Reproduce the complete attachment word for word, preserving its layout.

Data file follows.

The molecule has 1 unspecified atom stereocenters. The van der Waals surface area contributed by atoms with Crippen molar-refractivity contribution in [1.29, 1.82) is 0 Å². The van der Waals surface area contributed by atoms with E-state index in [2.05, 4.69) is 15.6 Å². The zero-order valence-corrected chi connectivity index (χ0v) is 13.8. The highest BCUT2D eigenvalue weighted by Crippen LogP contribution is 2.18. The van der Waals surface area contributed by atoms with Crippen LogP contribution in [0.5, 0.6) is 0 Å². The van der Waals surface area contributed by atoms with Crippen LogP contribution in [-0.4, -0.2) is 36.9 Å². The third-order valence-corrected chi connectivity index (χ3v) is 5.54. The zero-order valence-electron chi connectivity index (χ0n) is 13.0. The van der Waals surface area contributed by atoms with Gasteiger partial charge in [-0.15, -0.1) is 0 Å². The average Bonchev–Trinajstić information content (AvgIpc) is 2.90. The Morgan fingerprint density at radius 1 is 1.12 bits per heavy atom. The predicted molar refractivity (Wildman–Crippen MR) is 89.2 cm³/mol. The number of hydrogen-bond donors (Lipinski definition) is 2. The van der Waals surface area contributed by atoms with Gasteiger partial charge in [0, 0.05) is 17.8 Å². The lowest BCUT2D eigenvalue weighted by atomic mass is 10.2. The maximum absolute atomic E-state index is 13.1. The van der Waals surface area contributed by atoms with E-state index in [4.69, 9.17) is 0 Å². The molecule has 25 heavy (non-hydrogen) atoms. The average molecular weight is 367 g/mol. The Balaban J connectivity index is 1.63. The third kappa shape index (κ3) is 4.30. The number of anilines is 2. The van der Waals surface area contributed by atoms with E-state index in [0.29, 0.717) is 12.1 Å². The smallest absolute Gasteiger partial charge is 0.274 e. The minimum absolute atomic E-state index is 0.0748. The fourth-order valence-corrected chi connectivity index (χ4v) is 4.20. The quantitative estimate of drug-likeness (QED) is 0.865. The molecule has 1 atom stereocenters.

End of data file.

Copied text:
The molecule has 1 unspecified atom stereocenters. The van der Waals surface area contributed by atoms with Crippen molar-refractivity contribution in [1.29, 1.82) is 0 Å². The van der Waals surface area contributed by atoms with E-state index in [2.05, 4.69) is 15.6 Å². The zero-order valence-corrected chi connectivity index (χ0v) is 13.8. The highest BCUT2D eigenvalue weighted by Crippen LogP contribution is 2.18. The van der Waals surface area contributed by atoms with Crippen LogP contribution in [0.5, 0.6) is 0 Å². The van der Waals surface area contributed by atoms with Crippen LogP contribution in [-0.4, -0.2) is 36.9 Å². The third-order valence-corrected chi connectivity index (χ3v) is 5.54. The zero-order valence-electron chi connectivity index (χ0n) is 13.0. The van der Waals surface area contributed by atoms with Gasteiger partial charge in [-0.15, -0.1) is 0 Å². The average Bonchev–Trinajstić information content (AvgIpc) is 2.90. The Morgan fingerprint density at radius 1 is 1.12 bits per heavy atom. The predicted molar refractivity (Wildman–Crippen MR) is 89.2 cm³/mol. The number of hydrogen-bond donors (Lipinski definition) is 2. The van der Waals surface area contributed by atoms with Gasteiger partial charge in [0, 0.05) is 17.8 Å². The lowest BCUT2D eigenvalue weighted by atomic mass is 10.2. The maximum absolute atomic E-state index is 13.1. The van der Waals surface area contributed by atoms with E-state index in [4.69, 9.17) is 0 Å². The molecule has 25 heavy (non-hydrogen) atoms. The average molecular weight is 367 g/mol. The Balaban J connectivity index is 1.63. The third kappa shape index (κ3) is 4.30. The number of anilines is 2. The van der Waals surface area contributed by atoms with E-state index in [0.29, 0.717) is 12.1 Å². The smallest absolute Gasteiger partial charge is 0.274 e. The minimum absolute atomic E-state index is 0.0748. The fourth-order valence-corrected chi connectivity index (χ4v) is 4.20. The quantitative estimate of drug-likeness (QED) is 0.865. The molecule has 1 atom stereocenters.